Hopefully the skies have opened and the rain is falling as you’re reading this. Because all that clear weather you’ve been raving about as gorgeous sunrises give way to spectacular sunsets with night after night of big, fat glowing moon action? Signs of an abnormally dry winter, the cost of which remains uncertain.

In more news of things you shouldn’t approach with confidence, please note that when you order fish at a restaurant or select a fillet at the grocery store, you may or may not be getting what you think. Southern Californians in particular are likely to be misled, while Seattle-ites are best able to trust their sources. So here we are, smack dab in the middle and wondering how to tell a fish from a fish!

One solution: Buy local. We have a hardworking fishing fleet dedicated to bringing you the best seafood the North Coast has to offer (aka “the best seafood”). Why eat fish from anywhere else?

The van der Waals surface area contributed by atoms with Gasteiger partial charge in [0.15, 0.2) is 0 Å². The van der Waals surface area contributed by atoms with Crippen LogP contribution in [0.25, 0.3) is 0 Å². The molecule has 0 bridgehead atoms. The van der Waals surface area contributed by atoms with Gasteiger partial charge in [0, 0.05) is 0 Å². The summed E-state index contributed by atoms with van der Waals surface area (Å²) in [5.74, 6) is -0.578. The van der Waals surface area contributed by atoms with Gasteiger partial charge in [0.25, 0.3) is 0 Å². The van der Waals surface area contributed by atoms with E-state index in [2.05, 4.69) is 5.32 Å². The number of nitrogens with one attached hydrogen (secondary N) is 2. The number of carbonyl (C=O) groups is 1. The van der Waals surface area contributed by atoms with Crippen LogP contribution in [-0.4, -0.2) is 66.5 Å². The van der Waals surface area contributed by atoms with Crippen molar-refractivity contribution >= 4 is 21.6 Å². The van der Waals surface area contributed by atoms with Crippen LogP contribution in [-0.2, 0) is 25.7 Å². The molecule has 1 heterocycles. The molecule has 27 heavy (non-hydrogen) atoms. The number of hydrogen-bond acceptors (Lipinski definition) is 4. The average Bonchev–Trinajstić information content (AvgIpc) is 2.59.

Regular readers who pay attention to ocean issues know that the North Coast Marine Protected Areas (MPAs) were implemented in December. The process of deciding what to monitor and how is underway. Eventually we’ll have boatloads of data informing us of the health of our ocean, our fisheries and how the MPAs are working. Happening right now, State of the California Central Coast, the first look at the Central Coast baseline monitoring results.

Scientists have been studying the MPAs from Point Conception north to Pigeon Point since 2007, when the MPAs were established, in an effort to characterize their baseline condition and asses ecosystem changes. The symposium carries through till Friday and includes representation from Humboldt State University, Eureka’s California Fish & Wildlife Dept., commercial fishermen, several North Coast tribes and area environmentalists. The Contra Costa Times notes:

In the first major study of its kind, scientists have found that populations and sizes of several key species of fish, along with starfish, urchins, crabs and other sea life, have increased more in the protected areas established in 2007 between San Mateo and Santa Barbara counties than in unprotected ocean areas nearby.

Follow along on Twitter.

Jennifer Savage is Ocean Conservancy’s North Coast Coordinator, Pacific Programs and also chairs the Humboldt chapter of the Surfrider Foundation.